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$y'''+3y''+3y'+y = e^{x} -x-1$

Hi, i've got this method of undermined coefficients but i am unable to find the particular solution. I got the complimentary solution as $Y_c = {C_1}{e^{-x}}+ {C_2}{e^{-x}}+ {C_3}{e^{-x}}$ but keep getting the wrong answer when i try to find the particular.

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  • $\begingroup$ Hint: If we plug in a variation of $y=\alpha e^x$ what value of $\alpha$ would we need to obtain $e^x$ when filling it on the righthand side of your equation? $\endgroup$ – Jan Aug 9 '18 at 13:05
  • $\begingroup$ @Roman What's the general solution (of homogeneous equation)? $\endgroup$ – Nosrati Aug 9 '18 at 13:18
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I think you've mistyped the solution to the homogeneous equation. Try:

$$y_h=C_1e^{-x}+C_2xe^{-x}+C_3x^2e^{-x}$$

For the particular solution, try $y=a_1e^x+a_2x+a_3$. Then:

$$ y' = a_1e^x + a_2 $$

$$ y'' = y''' = a_1e^x $$

Then:

$$ \begin{align} y'''+3y''+3y'+y &= 8a_1e^x + a_2x + 3a_2 + a_3 \end{align} $$

and so put

$$ a_1=\frac{1}{8} \qquad a_2=-1 \qquad a_3=2 $$

to get your particular solution as

$$y=\frac{1}{8}e^x-x+2$$

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Your complimentary solution is wrong. It is correct that the roots of the characteristic equation are all equal to $\lambda=-1$; in other words, there's only one root of multiplicity $3$. But when there's a multiple root, you don't set up the same solution multiple times — doing so, as you did, still only gives you one function, not three (in this example).

Let me re-explain. For a third-order complimentary solution you need three functions, which you will add together with arbitrary coefficients. Alas, writing the same thing three times does not create three things. Note that your proposed complimentary solution simplifies as $$C_1e^{-x}+C_2e^{-x}+C_3e^{-x}=Ce^{-x}, \text{ where } C=C_1+C_2+C_3,$$ so you in fact have only one term (one function) here, not three.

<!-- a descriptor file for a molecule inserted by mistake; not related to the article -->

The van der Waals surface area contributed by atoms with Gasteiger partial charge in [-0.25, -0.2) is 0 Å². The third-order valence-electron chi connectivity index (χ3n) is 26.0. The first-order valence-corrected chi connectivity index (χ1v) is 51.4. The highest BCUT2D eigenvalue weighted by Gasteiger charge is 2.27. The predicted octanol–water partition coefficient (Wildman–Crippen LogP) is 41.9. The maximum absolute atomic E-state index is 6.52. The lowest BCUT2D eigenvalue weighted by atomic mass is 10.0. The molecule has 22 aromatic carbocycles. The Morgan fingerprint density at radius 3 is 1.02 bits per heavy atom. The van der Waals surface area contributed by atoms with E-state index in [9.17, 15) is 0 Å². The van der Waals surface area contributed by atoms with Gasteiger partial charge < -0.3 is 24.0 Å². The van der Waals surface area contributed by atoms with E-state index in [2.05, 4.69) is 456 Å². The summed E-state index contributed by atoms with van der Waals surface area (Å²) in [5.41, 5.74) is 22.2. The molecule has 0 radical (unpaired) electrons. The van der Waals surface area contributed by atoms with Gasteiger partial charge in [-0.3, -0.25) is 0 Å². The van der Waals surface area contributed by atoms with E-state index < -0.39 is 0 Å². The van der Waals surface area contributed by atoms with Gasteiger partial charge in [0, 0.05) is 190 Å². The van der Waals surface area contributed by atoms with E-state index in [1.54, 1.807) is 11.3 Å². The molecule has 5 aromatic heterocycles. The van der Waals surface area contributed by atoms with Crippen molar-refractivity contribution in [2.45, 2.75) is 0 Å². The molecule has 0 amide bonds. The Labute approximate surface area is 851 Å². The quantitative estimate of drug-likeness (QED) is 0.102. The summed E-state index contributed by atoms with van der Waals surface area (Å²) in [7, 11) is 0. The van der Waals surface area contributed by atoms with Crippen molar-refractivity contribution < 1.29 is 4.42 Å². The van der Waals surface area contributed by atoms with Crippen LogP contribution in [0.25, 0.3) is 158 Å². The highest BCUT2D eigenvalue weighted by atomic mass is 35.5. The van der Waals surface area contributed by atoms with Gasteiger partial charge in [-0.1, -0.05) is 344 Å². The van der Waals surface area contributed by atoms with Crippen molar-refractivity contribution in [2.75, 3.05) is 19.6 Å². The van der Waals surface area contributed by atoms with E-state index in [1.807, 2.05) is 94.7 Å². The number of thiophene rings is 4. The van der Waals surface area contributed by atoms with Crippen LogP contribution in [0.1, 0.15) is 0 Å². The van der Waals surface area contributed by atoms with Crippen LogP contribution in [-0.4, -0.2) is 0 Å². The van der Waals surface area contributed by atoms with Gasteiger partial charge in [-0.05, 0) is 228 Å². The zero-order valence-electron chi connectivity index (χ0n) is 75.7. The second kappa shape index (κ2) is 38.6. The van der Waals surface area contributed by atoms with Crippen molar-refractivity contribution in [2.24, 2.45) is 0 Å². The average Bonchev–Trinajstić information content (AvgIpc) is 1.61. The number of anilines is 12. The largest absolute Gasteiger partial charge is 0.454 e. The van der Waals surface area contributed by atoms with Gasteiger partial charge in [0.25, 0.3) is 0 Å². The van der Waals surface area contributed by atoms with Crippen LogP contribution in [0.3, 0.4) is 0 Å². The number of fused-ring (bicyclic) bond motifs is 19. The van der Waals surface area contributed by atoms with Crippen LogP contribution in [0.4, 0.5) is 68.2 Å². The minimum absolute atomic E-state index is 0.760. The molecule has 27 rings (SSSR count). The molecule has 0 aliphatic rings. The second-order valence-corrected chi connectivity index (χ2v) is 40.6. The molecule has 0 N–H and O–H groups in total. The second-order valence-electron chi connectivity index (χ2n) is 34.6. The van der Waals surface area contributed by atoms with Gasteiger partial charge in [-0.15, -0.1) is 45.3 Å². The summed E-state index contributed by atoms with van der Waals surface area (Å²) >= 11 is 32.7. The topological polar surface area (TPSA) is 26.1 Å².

Check out your textbook for an explanation of what happens when the characteristic equation has repeated roots. Short version that applies to this example: if $\lambda$ is a root of the characteristic equation of multiplicity $3$, then to it correspond the following three solution functions: $$e^{\lambda x}, \; xe^{\lambda x}, \; x^2e^{\lambda x}.$$ In your example, the correct complimentary solution is $$y_c(x)=C_1e^{-x}+C_2xe^{-x}+C_3x^2e^{-x}.$$

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  • $\begingroup$ Ah i've seen where I've gone wrong, thanks for this! $\endgroup$ – Roman Aug 9 '18 at 13:27
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The solution of the homoginous equation is given by $$y_h=C_1e^{-x}+C_2xe^{-x}+C_3x^2e^{-x}$$ and for the particula equation make the ansatz

$$y_p=Ae^x+Bx+C$$

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Hint : What about a solution of the form of the sum of the exponential function and a polynomial of degree = 4 ?

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Using the differential operator $D$, the equation can be written

$$(D+1)^3y=(D+1)(D+1)(D+1)y=e^x-x-1.$$

You can obtain the general solution by solving $$(D+1)y=f(x)$$ three times, which amounts to writing $$y'+y=(ye^x)'e^{-x}=f(x)$$ or

$$y=e^{-x}\int f(x) e^xdx.$$

Let us go:

$$e^{-x}\int (e^x-x-1)e^xdx=e^{-x}\left(\frac12e^{2x}-xe^x+C_1\right),$$

$$e^{-x}\int \left(\frac12e^{2x}-xe^x+C\right)dx=e^{-x}\left(\frac14e^{2x}-xe^x+e^x+C_1x+C_2\right),$$

$$e^{-x}\int \left(\frac14e^{2x}-xe^x+e^x+C_1x+C_2\right)dx=e^{-x} \left(\frac18e^{2x}-xe^x+2e^x+C_1x^2+C_2x+C_3\right) \\=\frac18e^{x}-x+2+(C_1x^2+C_2x+C_3)e^{-x}.$$

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